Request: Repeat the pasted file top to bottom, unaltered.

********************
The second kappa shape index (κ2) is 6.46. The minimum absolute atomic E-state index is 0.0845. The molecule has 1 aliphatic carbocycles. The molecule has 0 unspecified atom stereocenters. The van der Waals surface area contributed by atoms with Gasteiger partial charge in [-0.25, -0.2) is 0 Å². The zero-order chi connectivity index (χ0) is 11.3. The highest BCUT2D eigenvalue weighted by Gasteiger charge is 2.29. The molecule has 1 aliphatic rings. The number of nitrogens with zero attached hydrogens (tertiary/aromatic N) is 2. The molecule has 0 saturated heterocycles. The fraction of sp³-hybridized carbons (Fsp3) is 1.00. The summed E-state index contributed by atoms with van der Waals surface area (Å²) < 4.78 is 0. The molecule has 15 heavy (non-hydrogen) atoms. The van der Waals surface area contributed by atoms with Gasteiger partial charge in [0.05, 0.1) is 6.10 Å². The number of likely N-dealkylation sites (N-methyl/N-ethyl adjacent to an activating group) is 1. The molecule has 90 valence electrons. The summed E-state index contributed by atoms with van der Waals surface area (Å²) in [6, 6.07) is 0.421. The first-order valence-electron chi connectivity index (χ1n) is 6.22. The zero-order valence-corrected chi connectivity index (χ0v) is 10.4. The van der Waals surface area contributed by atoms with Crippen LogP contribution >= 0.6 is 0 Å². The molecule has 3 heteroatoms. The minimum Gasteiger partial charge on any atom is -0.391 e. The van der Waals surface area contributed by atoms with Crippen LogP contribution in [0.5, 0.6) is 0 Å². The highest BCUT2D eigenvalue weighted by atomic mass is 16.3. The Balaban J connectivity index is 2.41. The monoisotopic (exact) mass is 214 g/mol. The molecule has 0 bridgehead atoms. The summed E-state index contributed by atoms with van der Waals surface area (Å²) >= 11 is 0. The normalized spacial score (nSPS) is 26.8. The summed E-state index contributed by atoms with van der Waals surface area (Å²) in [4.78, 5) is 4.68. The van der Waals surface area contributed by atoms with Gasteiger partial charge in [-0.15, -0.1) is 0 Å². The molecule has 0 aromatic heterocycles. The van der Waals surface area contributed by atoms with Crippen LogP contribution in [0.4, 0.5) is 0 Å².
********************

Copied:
The second kappa shape index (κ2) is 6.46. The minimum absolute atomic E-state index is 0.0845. The molecule has 1 aliphatic carbocycles. The molecule has 0 unspecified atom stereocenters. The van der Waals surface area contributed by atoms with Gasteiger partial charge in [-0.25, -0.2) is 0 Å². The zero-order chi connectivity index (χ0) is 11.3. The highest BCUT2D eigenvalue weighted by Gasteiger charge is 2.29. The molecule has 1 aliphatic rings. The number of nitrogens with zero attached hydrogens (tertiary/aromatic N) is 2. The molecule has 0 saturated heterocycles. The fraction of sp³-hybridized carbons (Fsp3) is 1.00. The summed E-state index contributed by atoms with van der Waals surface area (Å²) < 4.78 is 0. The molecule has 15 heavy (non-hydrogen) atoms. The van der Waals surface area contributed by atoms with Gasteiger partial charge in [0.05, 0.1) is 6.10 Å². The number of likely N-dealkylation sites (N-methyl/N-ethyl adjacent to an activating group) is 1. The molecule has 90 valence electrons. The summed E-state index contributed by atoms with van der Waals surface area (Å²) in [6, 6.07) is 0.421. The first-order valence-electron chi connectivity index (χ1n) is 6.22. The zero-order valence-corrected chi connectivity index (χ0v) is 10.4. The van der Waals surface area contributed by atoms with Crippen LogP contribution >= 0.6 is 0 Å². The molecule has 3 heteroatoms. The minimum Gasteiger partial charge on any atom is -0.391 e. The van der Waals surface area contributed by atoms with Crippen LogP contribution in [0.5, 0.6) is 0 Å². The highest BCUT2D eigenvalue weighted by atomic mass is 16.3. The Balaban J connectivity index is 2.41. The monoisotopic (exact) mass is 214 g/mol. The molecule has 0 bridgehead atoms. The summed E-state index contributed by atoms with van der Waals surface area (Å²) >= 11 is 0. The normalized spacial score (nSPS) is 26.8. The summed E-state index contributed by atoms with van der Waals surface area (Å²) in [4.78, 5) is 4.68. The van der Waals surface area contributed by atoms with Gasteiger partial charge in [-0.15, -0.1) is 0 Å². The molecule has 0 aromatic heterocycles. The van der Waals surface area contributed by atoms with Crippen LogP contribution in [0.4, 0.5) is 0 Å².